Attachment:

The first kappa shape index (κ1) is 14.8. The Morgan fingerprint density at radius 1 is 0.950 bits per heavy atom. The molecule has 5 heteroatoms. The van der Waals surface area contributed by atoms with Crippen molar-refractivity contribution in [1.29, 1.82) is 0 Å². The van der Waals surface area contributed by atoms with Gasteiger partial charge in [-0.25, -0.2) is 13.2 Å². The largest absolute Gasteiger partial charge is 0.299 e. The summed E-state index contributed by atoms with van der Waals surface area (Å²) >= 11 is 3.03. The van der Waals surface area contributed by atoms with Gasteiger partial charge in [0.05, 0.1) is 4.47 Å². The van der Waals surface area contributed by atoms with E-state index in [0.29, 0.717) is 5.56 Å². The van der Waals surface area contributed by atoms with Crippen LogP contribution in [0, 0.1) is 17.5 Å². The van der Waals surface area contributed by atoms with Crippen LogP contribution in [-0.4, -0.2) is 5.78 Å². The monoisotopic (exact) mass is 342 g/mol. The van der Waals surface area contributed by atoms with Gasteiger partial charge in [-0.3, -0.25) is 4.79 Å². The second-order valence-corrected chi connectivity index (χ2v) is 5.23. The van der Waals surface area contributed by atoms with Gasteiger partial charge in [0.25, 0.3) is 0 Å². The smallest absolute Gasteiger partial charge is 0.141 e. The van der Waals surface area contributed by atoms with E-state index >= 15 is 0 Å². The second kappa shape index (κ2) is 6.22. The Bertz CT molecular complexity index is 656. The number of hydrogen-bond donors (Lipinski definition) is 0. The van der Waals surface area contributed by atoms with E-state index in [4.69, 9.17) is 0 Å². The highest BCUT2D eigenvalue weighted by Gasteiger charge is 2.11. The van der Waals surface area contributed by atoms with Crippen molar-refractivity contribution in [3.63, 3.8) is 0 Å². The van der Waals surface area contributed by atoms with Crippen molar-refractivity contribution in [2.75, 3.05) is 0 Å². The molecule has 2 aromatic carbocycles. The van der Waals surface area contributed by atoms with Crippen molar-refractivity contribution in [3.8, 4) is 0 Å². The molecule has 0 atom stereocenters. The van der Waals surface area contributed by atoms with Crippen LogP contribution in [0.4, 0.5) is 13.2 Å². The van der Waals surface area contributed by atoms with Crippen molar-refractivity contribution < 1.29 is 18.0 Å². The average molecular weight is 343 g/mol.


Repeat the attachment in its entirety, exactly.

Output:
The first kappa shape index (κ1) is 14.8. The Morgan fingerprint density at radius 1 is 0.950 bits per heavy atom. The molecule has 5 heteroatoms. The van der Waals surface area contributed by atoms with Crippen molar-refractivity contribution in [1.29, 1.82) is 0 Å². The van der Waals surface area contributed by atoms with Gasteiger partial charge in [-0.25, -0.2) is 13.2 Å². The largest absolute Gasteiger partial charge is 0.299 e. The summed E-state index contributed by atoms with van der Waals surface area (Å²) >= 11 is 3.03. The van der Waals surface area contributed by atoms with Gasteiger partial charge in [0.05, 0.1) is 4.47 Å². The van der Waals surface area contributed by atoms with E-state index in [0.29, 0.717) is 5.56 Å². The van der Waals surface area contributed by atoms with Crippen LogP contribution in [0, 0.1) is 17.5 Å². The van der Waals surface area contributed by atoms with Crippen LogP contribution in [-0.4, -0.2) is 5.78 Å². The monoisotopic (exact) mass is 342 g/mol. The van der Waals surface area contributed by atoms with Gasteiger partial charge in [-0.3, -0.25) is 4.79 Å². The second-order valence-corrected chi connectivity index (χ2v) is 5.23. The van der Waals surface area contributed by atoms with Gasteiger partial charge in [0.25, 0.3) is 0 Å². The smallest absolute Gasteiger partial charge is 0.141 e. The van der Waals surface area contributed by atoms with E-state index >= 15 is 0 Å². The second kappa shape index (κ2) is 6.22. The Bertz CT molecular complexity index is 656. The number of hydrogen-bond donors (Lipinski definition) is 0. The van der Waals surface area contributed by atoms with E-state index in [4.69, 9.17) is 0 Å². The highest BCUT2D eigenvalue weighted by Gasteiger charge is 2.11. The van der Waals surface area contributed by atoms with Crippen molar-refractivity contribution in [3.63, 3.8) is 0 Å². The van der Waals surface area contributed by atoms with Crippen molar-refractivity contribution in [2.75, 3.05) is 0 Å². The molecule has 2 aromatic carbocycles. The van der Waals surface area contributed by atoms with Crippen molar-refractivity contribution in [3.8, 4) is 0 Å². The molecule has 0 atom stereocenters. The van der Waals surface area contributed by atoms with Crippen LogP contribution in [0.4, 0.5) is 13.2 Å². The van der Waals surface area contributed by atoms with Crippen molar-refractivity contribution < 1.29 is 18.0 Å². The average molecular weight is 343 g/mol.